Lead in the Workplace

Even childhood lead poisonings may result when parents get lead dust on their
clothes at work and carry it into their cars, inadvertently exposing their

Workers can be exposed to lead in the workplace by inhaling fumes and dusts, or
by accidentally ingesting it from lead-contaminated hands, food, drinks,
cosmetics, tobacco products, and clothing. Workers can take lead home on their
clothes, skin, hair, tools, and in their vehicles, potentially exposing their
families to harmful health effects.

In the past the main sources of lead exposure outside the glass-industry were
mainly lead paint and emissions from cars using leaded gasoline.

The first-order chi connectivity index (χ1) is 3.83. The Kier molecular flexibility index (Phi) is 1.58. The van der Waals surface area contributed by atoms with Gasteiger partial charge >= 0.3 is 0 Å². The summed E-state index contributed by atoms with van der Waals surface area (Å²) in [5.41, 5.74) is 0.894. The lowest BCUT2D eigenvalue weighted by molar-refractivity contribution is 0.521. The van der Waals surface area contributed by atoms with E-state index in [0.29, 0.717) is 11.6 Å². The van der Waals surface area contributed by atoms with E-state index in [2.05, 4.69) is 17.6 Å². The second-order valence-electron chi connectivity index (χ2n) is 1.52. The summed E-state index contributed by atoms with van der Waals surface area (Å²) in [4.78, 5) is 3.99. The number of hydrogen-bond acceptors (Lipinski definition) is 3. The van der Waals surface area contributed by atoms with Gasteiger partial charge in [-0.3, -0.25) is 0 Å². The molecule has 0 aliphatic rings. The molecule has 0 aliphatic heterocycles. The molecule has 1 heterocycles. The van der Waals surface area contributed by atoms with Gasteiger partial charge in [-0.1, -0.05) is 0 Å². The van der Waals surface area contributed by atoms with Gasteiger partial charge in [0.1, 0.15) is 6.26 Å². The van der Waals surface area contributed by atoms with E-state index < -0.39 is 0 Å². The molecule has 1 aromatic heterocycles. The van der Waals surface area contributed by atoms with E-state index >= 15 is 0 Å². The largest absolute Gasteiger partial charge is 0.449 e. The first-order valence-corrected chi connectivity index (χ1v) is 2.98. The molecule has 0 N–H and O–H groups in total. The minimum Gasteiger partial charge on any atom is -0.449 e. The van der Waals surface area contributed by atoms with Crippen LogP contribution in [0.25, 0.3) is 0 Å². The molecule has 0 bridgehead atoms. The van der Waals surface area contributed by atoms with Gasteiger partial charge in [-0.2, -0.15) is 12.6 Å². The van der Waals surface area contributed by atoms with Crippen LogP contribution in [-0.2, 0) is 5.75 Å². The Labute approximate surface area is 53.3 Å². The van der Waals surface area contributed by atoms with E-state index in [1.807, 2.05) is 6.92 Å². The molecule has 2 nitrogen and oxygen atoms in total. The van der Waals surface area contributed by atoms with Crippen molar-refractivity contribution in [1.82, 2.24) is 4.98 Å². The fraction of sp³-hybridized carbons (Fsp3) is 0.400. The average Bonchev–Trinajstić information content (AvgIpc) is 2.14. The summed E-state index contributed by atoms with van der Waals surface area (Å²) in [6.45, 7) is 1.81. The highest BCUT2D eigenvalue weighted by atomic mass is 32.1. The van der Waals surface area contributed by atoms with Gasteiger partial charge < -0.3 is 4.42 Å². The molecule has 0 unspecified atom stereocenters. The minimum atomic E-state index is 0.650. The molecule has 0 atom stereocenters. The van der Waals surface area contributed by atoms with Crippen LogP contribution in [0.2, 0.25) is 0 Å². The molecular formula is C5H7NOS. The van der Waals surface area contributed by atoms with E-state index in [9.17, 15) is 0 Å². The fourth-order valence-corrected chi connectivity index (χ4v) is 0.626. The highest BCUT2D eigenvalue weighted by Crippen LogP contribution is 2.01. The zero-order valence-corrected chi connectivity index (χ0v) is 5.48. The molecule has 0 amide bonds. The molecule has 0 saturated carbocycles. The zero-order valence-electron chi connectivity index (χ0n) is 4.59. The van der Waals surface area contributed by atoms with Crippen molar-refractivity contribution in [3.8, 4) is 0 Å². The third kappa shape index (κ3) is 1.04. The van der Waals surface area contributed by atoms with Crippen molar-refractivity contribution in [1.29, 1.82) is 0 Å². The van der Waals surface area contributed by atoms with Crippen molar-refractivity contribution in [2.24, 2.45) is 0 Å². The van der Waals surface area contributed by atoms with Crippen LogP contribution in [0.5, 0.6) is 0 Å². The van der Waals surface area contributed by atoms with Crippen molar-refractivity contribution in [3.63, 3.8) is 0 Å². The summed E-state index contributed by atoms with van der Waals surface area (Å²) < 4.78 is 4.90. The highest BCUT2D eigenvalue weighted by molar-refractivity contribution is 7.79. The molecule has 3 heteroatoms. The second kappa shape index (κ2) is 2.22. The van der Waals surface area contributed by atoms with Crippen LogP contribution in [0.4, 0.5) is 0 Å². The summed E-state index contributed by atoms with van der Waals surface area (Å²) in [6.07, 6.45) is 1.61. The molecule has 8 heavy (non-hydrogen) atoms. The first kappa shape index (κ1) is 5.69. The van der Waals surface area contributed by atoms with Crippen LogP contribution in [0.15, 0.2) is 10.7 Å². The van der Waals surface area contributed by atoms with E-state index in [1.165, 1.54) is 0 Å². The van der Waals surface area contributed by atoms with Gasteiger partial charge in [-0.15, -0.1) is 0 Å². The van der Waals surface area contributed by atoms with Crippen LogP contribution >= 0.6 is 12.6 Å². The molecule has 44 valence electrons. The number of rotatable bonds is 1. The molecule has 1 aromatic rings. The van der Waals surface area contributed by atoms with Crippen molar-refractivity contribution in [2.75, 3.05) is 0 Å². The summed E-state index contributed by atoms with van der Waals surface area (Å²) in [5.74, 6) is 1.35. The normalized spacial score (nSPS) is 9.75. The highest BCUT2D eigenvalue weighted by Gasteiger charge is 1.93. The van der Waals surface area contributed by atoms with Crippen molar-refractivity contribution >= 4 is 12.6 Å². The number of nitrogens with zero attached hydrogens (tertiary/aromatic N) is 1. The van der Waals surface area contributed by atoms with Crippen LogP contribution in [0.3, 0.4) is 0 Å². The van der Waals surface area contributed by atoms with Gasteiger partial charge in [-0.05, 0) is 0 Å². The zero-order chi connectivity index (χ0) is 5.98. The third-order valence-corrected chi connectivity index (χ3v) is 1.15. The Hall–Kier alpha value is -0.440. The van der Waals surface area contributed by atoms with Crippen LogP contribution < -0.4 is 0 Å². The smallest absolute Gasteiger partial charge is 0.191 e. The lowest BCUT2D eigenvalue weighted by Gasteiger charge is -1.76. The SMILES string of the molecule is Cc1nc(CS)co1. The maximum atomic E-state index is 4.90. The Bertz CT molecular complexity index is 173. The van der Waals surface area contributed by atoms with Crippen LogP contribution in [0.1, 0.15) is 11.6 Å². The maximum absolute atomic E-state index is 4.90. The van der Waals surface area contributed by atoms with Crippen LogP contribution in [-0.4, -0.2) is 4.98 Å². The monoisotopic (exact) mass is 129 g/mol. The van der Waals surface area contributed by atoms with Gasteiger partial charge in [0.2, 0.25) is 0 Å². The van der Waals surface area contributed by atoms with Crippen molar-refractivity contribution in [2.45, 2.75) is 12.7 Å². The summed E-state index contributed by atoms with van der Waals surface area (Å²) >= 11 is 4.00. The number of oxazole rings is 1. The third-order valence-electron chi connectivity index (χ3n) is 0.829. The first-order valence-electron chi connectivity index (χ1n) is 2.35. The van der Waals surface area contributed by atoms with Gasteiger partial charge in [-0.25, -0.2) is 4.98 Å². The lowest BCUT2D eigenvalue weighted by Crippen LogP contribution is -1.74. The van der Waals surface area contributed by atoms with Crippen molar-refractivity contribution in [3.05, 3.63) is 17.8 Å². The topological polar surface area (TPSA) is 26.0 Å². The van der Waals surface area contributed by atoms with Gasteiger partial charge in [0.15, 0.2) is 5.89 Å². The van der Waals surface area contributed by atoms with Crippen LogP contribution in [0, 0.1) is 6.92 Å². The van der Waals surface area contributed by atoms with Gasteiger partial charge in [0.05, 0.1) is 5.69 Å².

Today lead is used in many of the following products:

  • batteries

  • lead shielding for x-rays

  • crystal

  • ceramics and pottery glazes

  • stained glass

  • lead solder - used in water pipes in older homes, electronics, radiator shops

  • cosmetics - many of the pigments and other substances used in cosmetics contain lead

  • pesticides (lead arsenate)

  • ammunition

  • lead weights and tools

  • electroplating

  • glass in computer monitors

Occupations with lead exposure risks include:

  • Cable splicing

  • Construction

  • Manufacturing of ammunition, ceramics, electrical components, pottery and lead batteries

  • Stained glass

  • Mining

  • Painting

  • Radiator repair

  • Recovery of gold and silver

  • Repair and reclamation of lead batteries

  • Smelting

  • Welding

Further Information - Source: Canadian Centre for Occupational Health and Safety